Matthew Highton’s relaxed conversation style is well suited to the small cozy room at Dragonfly. The layout of the venue has been changed since last year, and it works a lot better as a performance space now. Highton is quite slow paced, but his charm and easy manner give him great stage charisma.
There’s a lovely, gentle start tonight, as one audience member boldly takes advantage of the coat rack at the side of the stage. This leads Highton to offer a valet cloakroom service to every new punter as they enter. It’s a silly bit of improvised business to fill the time until the show proper, but it really works well to set the tone for Highton. When he eventually does take the mic, he’s already on positive karma with the crowd.
Highton’s grandmother is suffering with dementia, and it’s this illness that has served, indirectly, as the impetus for Insufficient Memory. There are a handful of specific memories that his grandmother retains, and regularly relives. Highton’s aim is to identify some of his own favourite memories, and perhaps to make some new ones that will prove just as persistent.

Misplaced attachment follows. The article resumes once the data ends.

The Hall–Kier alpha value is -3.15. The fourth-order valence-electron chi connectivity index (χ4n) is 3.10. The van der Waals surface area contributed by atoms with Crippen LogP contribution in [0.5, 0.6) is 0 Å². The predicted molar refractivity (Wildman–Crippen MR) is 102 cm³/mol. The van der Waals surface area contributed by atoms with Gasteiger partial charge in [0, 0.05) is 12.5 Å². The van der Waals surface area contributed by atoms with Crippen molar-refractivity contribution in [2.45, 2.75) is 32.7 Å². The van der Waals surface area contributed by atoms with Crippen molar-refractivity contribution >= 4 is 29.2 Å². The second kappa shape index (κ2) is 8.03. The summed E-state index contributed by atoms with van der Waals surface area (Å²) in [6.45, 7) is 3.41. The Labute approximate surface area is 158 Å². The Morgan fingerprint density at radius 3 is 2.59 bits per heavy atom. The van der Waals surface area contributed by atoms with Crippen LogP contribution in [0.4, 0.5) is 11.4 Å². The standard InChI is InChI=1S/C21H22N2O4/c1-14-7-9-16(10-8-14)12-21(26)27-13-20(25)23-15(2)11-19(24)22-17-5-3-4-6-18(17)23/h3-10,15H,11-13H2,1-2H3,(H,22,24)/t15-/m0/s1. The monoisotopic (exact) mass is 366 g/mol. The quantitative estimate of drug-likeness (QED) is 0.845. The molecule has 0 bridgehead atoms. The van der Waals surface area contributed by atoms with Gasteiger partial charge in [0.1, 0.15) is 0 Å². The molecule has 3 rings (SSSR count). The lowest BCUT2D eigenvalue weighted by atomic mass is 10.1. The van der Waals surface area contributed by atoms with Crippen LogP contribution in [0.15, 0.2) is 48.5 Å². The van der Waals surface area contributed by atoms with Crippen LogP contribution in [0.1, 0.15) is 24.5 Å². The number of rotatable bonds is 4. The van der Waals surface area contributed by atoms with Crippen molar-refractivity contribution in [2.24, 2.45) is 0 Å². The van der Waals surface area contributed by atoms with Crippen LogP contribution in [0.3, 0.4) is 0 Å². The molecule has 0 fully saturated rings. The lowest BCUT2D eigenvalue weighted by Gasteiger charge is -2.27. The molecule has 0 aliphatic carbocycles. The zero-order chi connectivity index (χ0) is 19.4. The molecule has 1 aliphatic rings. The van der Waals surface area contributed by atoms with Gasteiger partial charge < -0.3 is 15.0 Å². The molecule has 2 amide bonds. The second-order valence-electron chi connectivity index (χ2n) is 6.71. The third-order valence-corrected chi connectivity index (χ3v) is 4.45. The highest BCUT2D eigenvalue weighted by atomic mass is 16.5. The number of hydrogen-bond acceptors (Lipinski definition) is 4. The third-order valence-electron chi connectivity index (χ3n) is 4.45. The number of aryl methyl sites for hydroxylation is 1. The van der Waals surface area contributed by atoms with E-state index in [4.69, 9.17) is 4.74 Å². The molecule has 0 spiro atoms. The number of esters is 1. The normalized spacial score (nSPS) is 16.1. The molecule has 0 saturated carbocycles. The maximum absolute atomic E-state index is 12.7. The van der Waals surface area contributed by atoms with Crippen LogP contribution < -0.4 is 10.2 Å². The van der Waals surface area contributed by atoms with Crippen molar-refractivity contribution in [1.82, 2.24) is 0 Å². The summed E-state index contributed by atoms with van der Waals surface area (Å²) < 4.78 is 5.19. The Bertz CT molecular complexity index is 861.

When he’s on comfortable ground, Highton is very good. He’s witty and engaging, and the handful of characters that he introduces us as part of his tale quickly gain dimension. Highton’s comedy is rarely too adventurous, and while his crafted jokes are strong, the show feels a bit hamstrung by its own narrative. The central concept – heartfelt as it unquestionably is – feels artificially imposed, and Highton struggles against it sometimes. One often feels that it’s more important to him to tell the full honest truth in an anecdote than it is to get to the joke.
Not all of his stories end in a strong enough punchline to really justify their inclusion, but the best of them are excellent, eliciting genuine guffaws and belly laughs from the crowd.